The Highs and Lows of American Electricity
Why do consumers in some states pay more every month despite lower electricity prices — and vice versa?
Last month, the U.S. Chamber of Commerce’s Global Energy Institute published its annual assessment of state electricity prices. Prices in many states fell last year, according to data from the Energy Information Administration, but the reality is one of high retail prices for coastal elites and cheap power for those with abundant natural resources. But by other measures, “expensive” states to live in also have some of the most affordable power in the country. It’s a paradox: Some states have low electricity prices but residents pay more to power their homes, and others have high prices and low consumer bills. But the occurrence of high prices paired with high bills is rare.
According to the institute, rates have been falling thanks to low fuel prices, tax reform and renewable energy (which helped Hawaii in particular). Shale gas has been a boon for Ohio, while in New York, the institute says that because “its leaders have an irrational aversion to new pipeline infrastructure, they are burdened with higher electricity prices.” Leaders also “impose a blockade against American natural gas reaching New England states.”
The group is right, in a sense: New York has the seventh-highest retail electricity prices in the country, according to the EIA.
New York’s retail rates are almost double the lowest, in Louisiana, and almost two-thirds higher than in Kentucky.
But electricity is rated in units, and consumers don’t really pay for units of power; they pay a monthly bill. When we rank states (and the District of Columbia) by their monthly electricity bills, we get a very different chart. Only two states — Hawaii and Connecticut — are in the top 10 for electricity rate and average monthly bill. Meanwhile, Alabama is in the bottom half for retail power rates but its residents pay the most, and consumers in Texas — with a “low” price of only 11 cents per kilowatt-hour — have the seventh-highest bills.
When we look at electricity as a percentage of personal spending, we get yet another result. Washington, D.C., spends the least on electricity, and residents of California, which has the sixth-highest retail prices, spend less than 1 percent of their personal consumption on electricity — below the national average of 1.4 percent.
A number of variables are at work here. The first is high incomes in D.C., California, New York, New Jersey and Massachusetts. The second is cheap power in Washington state and Utah. The third is low total bills in New Mexico, Colorado, Illinois and Utah (again). Mild climates certainly help, too; not a single Gulf or Southeastern state makes this ranking.
Grouping all of these measures together, we find only one correlation in the top states for electricity expenditures as a percentage of personal consumption: voting habits. Nineteen of the top 20 states for electricity spending as a percentage of personal consumption voted Republican; 25 of the top 30 voted Republican.
Electricity rates on their own tell us little about electricity’s impact on consumers.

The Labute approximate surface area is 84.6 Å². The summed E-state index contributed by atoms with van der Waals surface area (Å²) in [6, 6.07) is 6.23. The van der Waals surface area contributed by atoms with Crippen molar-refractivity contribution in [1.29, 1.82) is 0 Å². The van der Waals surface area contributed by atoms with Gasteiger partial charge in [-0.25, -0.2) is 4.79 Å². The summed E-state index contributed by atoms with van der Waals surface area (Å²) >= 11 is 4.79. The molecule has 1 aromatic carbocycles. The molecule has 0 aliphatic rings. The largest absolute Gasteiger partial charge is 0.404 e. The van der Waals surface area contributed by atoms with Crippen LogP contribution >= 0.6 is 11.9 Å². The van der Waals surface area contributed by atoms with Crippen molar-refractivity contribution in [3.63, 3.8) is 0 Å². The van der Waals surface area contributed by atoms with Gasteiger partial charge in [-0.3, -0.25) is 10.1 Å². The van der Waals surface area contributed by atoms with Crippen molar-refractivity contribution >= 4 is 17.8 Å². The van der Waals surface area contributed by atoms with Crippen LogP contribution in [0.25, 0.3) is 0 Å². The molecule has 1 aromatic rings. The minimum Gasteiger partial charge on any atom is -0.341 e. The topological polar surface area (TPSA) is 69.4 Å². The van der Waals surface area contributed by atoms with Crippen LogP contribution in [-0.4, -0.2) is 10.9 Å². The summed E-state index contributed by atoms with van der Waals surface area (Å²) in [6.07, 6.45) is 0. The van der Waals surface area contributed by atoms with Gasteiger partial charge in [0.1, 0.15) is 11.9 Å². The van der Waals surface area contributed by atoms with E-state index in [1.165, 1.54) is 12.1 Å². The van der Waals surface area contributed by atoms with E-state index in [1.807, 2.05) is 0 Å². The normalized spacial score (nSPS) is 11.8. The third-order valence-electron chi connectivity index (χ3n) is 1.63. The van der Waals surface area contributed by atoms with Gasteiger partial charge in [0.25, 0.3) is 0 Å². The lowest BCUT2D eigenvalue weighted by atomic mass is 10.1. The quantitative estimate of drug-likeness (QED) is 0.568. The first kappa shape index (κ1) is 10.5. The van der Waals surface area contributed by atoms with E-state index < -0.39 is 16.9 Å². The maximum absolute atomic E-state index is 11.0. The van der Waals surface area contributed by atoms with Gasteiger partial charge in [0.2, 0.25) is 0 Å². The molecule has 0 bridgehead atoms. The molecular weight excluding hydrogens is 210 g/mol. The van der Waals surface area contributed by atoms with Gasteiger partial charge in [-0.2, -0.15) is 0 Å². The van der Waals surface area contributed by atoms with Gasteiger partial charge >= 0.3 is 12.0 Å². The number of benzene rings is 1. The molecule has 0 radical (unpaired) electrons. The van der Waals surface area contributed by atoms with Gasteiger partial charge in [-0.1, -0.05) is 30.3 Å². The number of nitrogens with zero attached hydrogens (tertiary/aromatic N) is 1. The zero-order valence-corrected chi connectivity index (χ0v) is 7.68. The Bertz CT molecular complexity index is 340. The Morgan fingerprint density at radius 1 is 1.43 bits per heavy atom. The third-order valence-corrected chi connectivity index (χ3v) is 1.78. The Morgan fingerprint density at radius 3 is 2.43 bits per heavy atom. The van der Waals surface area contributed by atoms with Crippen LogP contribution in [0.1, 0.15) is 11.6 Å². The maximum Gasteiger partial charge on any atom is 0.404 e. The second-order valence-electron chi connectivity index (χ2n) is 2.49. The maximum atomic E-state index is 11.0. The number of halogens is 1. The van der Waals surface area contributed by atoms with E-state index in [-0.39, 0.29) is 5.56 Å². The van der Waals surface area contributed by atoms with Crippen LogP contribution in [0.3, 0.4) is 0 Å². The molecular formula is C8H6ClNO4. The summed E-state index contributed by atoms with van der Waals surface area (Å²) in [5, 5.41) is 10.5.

If you’re after a cheap rate, Louisiana is the place to be. If you’re after a low monthly bill, New Mexico claims first place, with bills half those of Alabama’s. But if you care about how much you’re spending on electricity as a share of all your personal spending … then Washington, D.C., California, Colorado or New York are your best bets — high rates aside.
In other words, a state’s low rate won’t necessarily make your electricity cheap. With electricity prices flat in most markets, efficiency measures that reduce consumption are a far easier way to lower power bills. Insulating homes, swapping incandescent bulbs for LEDs, and replacing aging appliances all reduce the energy needed for people to live at the same (or better) standard.
Raising incomes in areas where electricity is a higher percentage of personal spending is another option, of course, but it’s a bit more complicated than changing a lightbulb.
- One of the many striking figures in New York City’s plan to revamp its bus service: Ride-hailing services clock 600 million miles in the five boroughs every year.
- According to Uber’s 2018 diversity and inclusion report, the company’s tech employees are 82 percent male, 46 percent white and 45 percent Asian.
- In Sacramento, the next competitor to Uber and Lyft is the city’s Regional Transit bus and light rail service.
- Cities are “deciding to wrest control of their streets back from the tyranny of the automobile.”
- New York City’s war on electric bicycles charges delivery workers with misdemeanor reckless driving, the same as if they were driving an SUV.
- A new study finds that thanks to flooding and saltwater intrusion into aquifers, most of the world’s low-lying coral atoll islands will be uninhabitable by the middle of the century.
- Another study finds that Florida and Texas will each lose $100 billion in gross domestic product due to climate change.
- Yet another study says that the effects of climate change will eventually be litigated, and “the first kind of litigation to emerge is most likely to arise from failures to adapt to, or prepare for, our changing climate.”
- Beverly Hills High School is dismantling its oil derrick, which has pumped crude on campus for decades.
- Siemens Gamesa Renewable Energy will repower three U.S. wind farms, adding a decade to the life of old turbines while increasing their power rating by 7.5 percent.
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Brooke Sample at firstname.lastname@example.org